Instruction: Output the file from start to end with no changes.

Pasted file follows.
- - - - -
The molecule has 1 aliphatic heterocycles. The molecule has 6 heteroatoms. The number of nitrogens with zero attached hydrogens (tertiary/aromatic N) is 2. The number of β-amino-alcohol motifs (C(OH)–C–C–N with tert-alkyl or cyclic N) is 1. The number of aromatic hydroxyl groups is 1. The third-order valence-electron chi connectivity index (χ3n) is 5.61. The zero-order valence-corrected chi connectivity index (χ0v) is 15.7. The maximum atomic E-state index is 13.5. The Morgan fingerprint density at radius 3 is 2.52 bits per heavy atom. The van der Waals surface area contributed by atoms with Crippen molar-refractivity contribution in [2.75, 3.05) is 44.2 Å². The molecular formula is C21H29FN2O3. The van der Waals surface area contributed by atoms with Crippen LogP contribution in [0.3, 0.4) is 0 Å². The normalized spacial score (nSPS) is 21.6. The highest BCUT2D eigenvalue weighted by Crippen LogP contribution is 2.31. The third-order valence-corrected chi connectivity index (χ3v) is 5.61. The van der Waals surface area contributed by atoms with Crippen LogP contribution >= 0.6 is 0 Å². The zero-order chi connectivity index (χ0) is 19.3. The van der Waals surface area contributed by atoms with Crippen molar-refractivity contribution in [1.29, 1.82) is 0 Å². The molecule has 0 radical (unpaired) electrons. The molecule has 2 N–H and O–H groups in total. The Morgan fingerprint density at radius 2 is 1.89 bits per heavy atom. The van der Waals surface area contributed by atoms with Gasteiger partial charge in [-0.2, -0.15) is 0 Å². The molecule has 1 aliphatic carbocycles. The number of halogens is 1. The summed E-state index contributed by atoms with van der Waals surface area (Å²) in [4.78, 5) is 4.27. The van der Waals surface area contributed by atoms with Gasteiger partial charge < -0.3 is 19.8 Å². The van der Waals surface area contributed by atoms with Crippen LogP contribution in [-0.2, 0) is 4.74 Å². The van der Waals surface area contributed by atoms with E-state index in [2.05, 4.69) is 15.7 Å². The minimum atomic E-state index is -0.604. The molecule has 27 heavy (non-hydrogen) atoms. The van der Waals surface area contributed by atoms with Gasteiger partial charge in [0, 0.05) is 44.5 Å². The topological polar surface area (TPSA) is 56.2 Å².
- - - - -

The molecule has 1 aliphatic heterocycles. The molecule has 6 heteroatoms. The number of nitrogens with zero attached hydrogens (tertiary/aromatic N) is 2. The number of β-amino-alcohol motifs (C(OH)–C–C–N with tert-alkyl or cyclic N) is 1. The number of aromatic hydroxyl groups is 1. The third-order valence-electron chi connectivity index (χ3n) is 5.61. The zero-order valence-corrected chi connectivity index (χ0v) is 15.7. The maximum atomic E-state index is 13.5. The Morgan fingerprint density at radius 3 is 2.52 bits per heavy atom. The van der Waals surface area contributed by atoms with Crippen molar-refractivity contribution in [2.75, 3.05) is 44.2 Å². The molecular formula is C21H29FN2O3. The van der Waals surface area contributed by atoms with Crippen LogP contribution in [0.3, 0.4) is 0 Å². The normalized spacial score (nSPS) is 21.6. The highest BCUT2D eigenvalue weighted by Crippen LogP contribution is 2.31. The third-order valence-corrected chi connectivity index (χ3v) is 5.61. The van der Waals surface area contributed by atoms with Crippen LogP contribution >= 0.6 is 0 Å². The zero-order chi connectivity index (χ0) is 19.3. The van der Waals surface area contributed by atoms with Crippen molar-refractivity contribution in [1.29, 1.82) is 0 Å². The molecule has 0 radical (unpaired) electrons. The molecule has 2 N–H and O–H groups in total. The Morgan fingerprint density at radius 2 is 1.89 bits per heavy atom. The van der Waals surface area contributed by atoms with Gasteiger partial charge in [-0.2, -0.15) is 0 Å². The molecule has 1 aliphatic carbocycles. The number of halogens is 1. The summed E-state index contributed by atoms with van der Waals surface area (Å²) in [4.78, 5) is 4.27. The van der Waals surface area contributed by atoms with Gasteiger partial charge < -0.3 is 19.8 Å². The van der Waals surface area contributed by atoms with Crippen LogP contribution in [-0.2, 0) is 4.74 Å². The van der Waals surface area contributed by atoms with E-state index in [2.05, 4.69) is 15.7 Å². The minimum atomic E-state index is -0.604. The molecule has 27 heavy (non-hydrogen) atoms. The van der Waals surface area contributed by atoms with Gasteiger partial charge in [0, 0.05) is 44.5 Å². The topological polar surface area (TPSA) is 56.2 Å².